Slavery and African Ethnicities in the Americas

- Restoring the Links

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Slavery and African Ethnicities in the Americas
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Format:
Bog, paperback
Udgivelsesdato:
27-08-2007
Sprog:
Engelsk
Sidetal:
248
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Enslaved peoples were brought to the Americas from many places in Africa, but a large majority came from relatively few ethnic groups. Drawing on a wide range of materials in four languages as well as on her lifetime study of slave groups in the New World, Gwendolyn Midlo Hall explores the persistence of African ethnic identities among the enslaved over four hundred years of the Atlantic slave trade.

Hall traces the linguistic, economic, and cultural ties shared by large numbers of enslaved Africans, showing that despite the fragmentation of the diaspora many ethnic groups retained enough cohesion to communicate and to transmit elements of their shared culture. Hall concludes that recognition of the survival and persistence of African ethnic identities can fundamentally reshape how people think about the emergence of identities among enslaved Africans and their descendants in the Americas, about the ways shared identity gave rise to resistance movements, and about the elements of common African ethnic traditions that influenced regional creole cultures throughout the Americas.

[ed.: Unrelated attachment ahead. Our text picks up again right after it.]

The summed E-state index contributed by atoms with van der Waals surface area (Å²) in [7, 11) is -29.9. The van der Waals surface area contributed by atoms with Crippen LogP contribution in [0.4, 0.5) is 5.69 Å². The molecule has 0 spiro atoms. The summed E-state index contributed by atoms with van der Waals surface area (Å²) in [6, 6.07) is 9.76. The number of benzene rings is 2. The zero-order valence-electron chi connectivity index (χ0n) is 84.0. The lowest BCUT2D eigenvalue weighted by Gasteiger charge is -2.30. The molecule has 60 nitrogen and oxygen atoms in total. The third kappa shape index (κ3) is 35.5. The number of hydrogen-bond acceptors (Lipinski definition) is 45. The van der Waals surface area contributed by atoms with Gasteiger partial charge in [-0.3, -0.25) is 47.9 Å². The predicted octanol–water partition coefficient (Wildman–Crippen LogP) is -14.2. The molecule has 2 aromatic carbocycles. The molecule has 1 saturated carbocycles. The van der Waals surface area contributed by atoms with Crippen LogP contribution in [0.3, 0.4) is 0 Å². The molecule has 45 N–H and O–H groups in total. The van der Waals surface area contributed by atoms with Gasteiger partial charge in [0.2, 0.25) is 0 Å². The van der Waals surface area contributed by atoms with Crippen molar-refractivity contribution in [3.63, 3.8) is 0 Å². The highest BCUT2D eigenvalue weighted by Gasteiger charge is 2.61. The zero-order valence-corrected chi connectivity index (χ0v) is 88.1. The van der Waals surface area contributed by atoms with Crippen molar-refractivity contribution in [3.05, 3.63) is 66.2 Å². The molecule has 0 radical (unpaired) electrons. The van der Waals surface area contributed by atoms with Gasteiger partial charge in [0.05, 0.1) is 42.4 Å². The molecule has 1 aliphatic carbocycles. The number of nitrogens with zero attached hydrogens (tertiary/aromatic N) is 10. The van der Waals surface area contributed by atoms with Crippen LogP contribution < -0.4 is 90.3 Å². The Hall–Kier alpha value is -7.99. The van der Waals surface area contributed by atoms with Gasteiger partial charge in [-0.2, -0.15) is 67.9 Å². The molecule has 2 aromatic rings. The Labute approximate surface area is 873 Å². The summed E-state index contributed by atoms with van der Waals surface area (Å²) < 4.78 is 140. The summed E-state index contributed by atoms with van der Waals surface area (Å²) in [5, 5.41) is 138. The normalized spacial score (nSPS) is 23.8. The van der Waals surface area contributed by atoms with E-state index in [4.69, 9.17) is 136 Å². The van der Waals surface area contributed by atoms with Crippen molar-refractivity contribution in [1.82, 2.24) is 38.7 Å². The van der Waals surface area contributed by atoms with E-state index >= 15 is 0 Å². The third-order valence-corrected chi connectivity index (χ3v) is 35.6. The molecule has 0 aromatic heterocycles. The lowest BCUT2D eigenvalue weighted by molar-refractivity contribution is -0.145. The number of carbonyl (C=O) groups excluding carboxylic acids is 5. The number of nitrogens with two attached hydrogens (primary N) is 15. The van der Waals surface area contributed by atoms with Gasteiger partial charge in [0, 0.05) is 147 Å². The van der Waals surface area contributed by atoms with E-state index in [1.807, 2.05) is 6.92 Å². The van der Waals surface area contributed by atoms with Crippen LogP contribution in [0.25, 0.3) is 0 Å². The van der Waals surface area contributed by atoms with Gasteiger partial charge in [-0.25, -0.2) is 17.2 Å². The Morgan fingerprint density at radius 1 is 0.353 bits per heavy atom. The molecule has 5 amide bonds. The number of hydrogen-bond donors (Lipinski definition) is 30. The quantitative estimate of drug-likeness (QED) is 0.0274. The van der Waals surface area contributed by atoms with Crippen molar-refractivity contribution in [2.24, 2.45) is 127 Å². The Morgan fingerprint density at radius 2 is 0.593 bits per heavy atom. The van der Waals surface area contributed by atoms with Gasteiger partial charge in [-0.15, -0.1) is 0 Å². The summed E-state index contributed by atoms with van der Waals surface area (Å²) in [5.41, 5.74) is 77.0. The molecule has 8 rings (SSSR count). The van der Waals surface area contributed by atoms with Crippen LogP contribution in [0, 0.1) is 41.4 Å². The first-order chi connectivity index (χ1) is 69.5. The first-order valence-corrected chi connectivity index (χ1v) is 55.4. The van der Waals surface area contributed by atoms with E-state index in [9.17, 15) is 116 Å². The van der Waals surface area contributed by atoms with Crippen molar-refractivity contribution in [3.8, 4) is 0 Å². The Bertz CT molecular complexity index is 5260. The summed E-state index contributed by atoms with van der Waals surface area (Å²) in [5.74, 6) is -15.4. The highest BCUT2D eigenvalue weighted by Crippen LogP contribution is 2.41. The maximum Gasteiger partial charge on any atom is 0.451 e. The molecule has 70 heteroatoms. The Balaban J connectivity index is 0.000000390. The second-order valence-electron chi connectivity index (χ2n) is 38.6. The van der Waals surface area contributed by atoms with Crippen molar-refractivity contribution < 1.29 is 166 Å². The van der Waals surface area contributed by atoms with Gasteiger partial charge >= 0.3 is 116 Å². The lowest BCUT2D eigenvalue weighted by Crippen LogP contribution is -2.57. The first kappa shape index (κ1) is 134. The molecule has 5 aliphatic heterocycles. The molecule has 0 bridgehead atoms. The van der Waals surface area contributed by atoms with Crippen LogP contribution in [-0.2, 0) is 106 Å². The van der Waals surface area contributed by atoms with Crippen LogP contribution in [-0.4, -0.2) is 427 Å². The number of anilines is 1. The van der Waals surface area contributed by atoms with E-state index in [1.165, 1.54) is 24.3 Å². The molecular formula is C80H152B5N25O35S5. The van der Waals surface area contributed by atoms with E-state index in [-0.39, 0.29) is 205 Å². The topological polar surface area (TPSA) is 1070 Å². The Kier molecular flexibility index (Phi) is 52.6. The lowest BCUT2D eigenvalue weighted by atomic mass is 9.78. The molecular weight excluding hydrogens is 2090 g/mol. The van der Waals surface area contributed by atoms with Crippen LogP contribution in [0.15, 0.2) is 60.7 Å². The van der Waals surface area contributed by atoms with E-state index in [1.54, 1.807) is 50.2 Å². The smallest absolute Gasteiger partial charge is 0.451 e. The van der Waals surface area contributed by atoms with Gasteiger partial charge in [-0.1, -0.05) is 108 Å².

Enslaved peoples were brought to the Americas from many places in Africa, but a large majority came from relatively few ethnic groups. Gwendolyn Midlo Hall traces the linguistic, economic, and cultural ties shared by large numbers of enslaved Africans, showing that despite the fragmentation of the diaspora many ethnic groups retained enough cohesion to communicate and to transmit elements of their shared culture. Hall concludes that recognizing the persistence of African ethnic identities can reshape how people think about the emergence of identities among enslaved Africans and their descendants in the Americas, about the ways shared identity gave rise to resistance movements, and about the elements of common African ethnic traditions that influenced regional creole cultures throughout the Americas.

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Udgivelsesdato:
27-08-2007
ISBN13:
9780807858622
Vægt:
358 g
Dybde:
14 mm
Bredde:
156 mm
Højde:
236 mm
Format:
Paperback
Udgave:
0
Bibliotekernes beskrivelse Drawing on a wide range of materials in four languages as well as on a lifetime of study of slave groups in the New World, Gwendolyn Midlo Hall explores the persistence of African ethnic identities among the enslaved over four hundred years of the Atlantic slave trade. Hall traces the linguistic, economic, and cultural ties shared by large numbers of enslaved Africans, showing that despite the fragmentation of the diaspora, many ethnic groups retained enough cohesion to communicate and to transmit elements of their shared culture.

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